Veeam's flagship product is built specifically for virtual environments. It uses an image-based system for instant file-level recovery and off-site failover and failback for nearly continuous data protection. Veeam also offers built-in WAN acceleration (Enterprise Plus edition), deduplication, compression and incremental backups. The Veeam Backup Management Suite is included in the per-socket pricing, and it includes advanced monitoring, reporting and capacity planning for the backup environment. Veeam offers an optional cloud edition to add Amazon, Microsoft Azure or other public cloud service as an off-site option. Pricing starts at $750 per socket for the Standard edition, $1,250 per socket for the Enterprise edition and $1,999 for the Enterprise Plus edition. The company offers a free 30-day unlimited feature trial.

Symantec Backup Exec 2014

Symantec Backup Exec is one of the most mature backup products on the market. Its long history has given Symantec plenty of time to create a product that is stable and reliable (both of which are extremely important characteristics for a backup application). Even so, Symantec upset many users with the 2012 version of Backup Exec, which became known for its clunky interface.

Symantec is attempting to save face with its recently released 2014 edition of Backup Exec. The software allows for much faster backups than were previously possible and adds support for Windows Server 2012 and 2012 R2. Symantec has also added SQL Server 2014 support and granular recovery capabilities for SharePoint 2013 and Exchange Server 2013, as well as Amazon Cloud Gateway VTL support.

Backup Exec 2014 continues to be a highly modular product, and that modularity has its good and bad points. On one hand, modularity means that the core product is relatively lightweight and that it is designed to be extensible. In fact, Symantec offers an impressive array of add-ons. The downside, however, is the cost and complexity involved in acquiring, deploying and managing any required add-ons. Backup Exec is licensed on a per-server basis, and a server license sells for $1,162.66. Symantec offers a free 60-day trial.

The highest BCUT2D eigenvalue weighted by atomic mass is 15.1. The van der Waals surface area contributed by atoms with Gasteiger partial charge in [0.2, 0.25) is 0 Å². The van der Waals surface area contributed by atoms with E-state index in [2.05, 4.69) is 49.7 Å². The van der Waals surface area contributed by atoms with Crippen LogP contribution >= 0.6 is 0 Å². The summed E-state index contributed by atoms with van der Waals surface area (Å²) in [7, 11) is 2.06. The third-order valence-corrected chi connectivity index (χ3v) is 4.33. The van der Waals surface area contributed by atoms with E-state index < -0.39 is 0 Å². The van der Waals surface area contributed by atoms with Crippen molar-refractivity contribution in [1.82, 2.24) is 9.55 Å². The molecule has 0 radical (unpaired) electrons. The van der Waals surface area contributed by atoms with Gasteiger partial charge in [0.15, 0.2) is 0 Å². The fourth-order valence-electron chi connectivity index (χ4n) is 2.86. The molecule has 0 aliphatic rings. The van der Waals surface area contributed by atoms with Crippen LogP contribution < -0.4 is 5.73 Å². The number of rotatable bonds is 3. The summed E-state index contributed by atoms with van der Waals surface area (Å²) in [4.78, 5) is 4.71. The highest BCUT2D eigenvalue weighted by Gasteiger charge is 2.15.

In spite of the fact that Backup Exec depends heavily on add-ons, there are a number of features included with the core product. Backup Exec supports protection for physical and virtual environments, and supports backups to tape, disk and cloud. When it comes to VM protection, Backup Exec has the ability to automatically detect new VMs brought online and protect them as a part of the already established backup process. Symantec also provides the ability to verify recoverability for VM backups.

CommVault Simpana v10

CommVault Simpana 10 is also designed to be a modular product. CommVault has designed all of the various modules to use a common set of back-end components, thereby allowing the modules to work seamlessly with one another. This reliance on shared code makes using the software feel like a much more fluid and cohesive experience than it might have been if CommVault had built each module independently. CommVault's approach has also allowed them to develop modules that offer functionality that builds on the basic recovery capabilities. For example, CommVault provides legal hold, search and eDiscovery, and even self service capabilities. Unfortunately, CommVault does not publically disclose pricing.

Simpana 10 works well in both physical and VM protection, and fully supports cross-platform environments (VMware vCenter, vCloud Director and Microsoft Hyper-V). Like Backup Exec, CommVault Simpana can automatically detect and protect newly created VMs. However, CommVault takes VM protection a step further by allowing for the creation of affinity rules for data stores, resource pools, VDCs, VM names and more. These fully customizable rules allow Simpana to protect newly created VMs according to your needs rather than applying a generic backup policy to them.

Unitrends Enterprise Backup

Unitrends Enterprise Backup provides features such as global deduplication, replication, bare metal recovery and near-continuous data protection. Unitrends does not publically disclose pricing information, but CDW sells Unitrends Enterprise Backup licenses for $1,057.99 per socket. Unitrends licenses are offered without extra fees for agents, operating systems, applications or new releases.

Unitrends Enterprise Backup supports backups of virtual systems though Unitrends Virtual Backup (which was previously called PHD Virtual Backup). This protection extends to VMware, Hyper-V and Citrix environments. The Unitrends Recovery Management Suite bundles Unitrends Virtual Backup with ReliableDR, which is a system for validating and testing your DR plans. Incidentally, Unitrends offers a custom version of ReliableDR called VCAR (VMware Certified Application Recovery). It is specifically designed to work with Unitrends Enterprise Backup and Recovery Series appliances.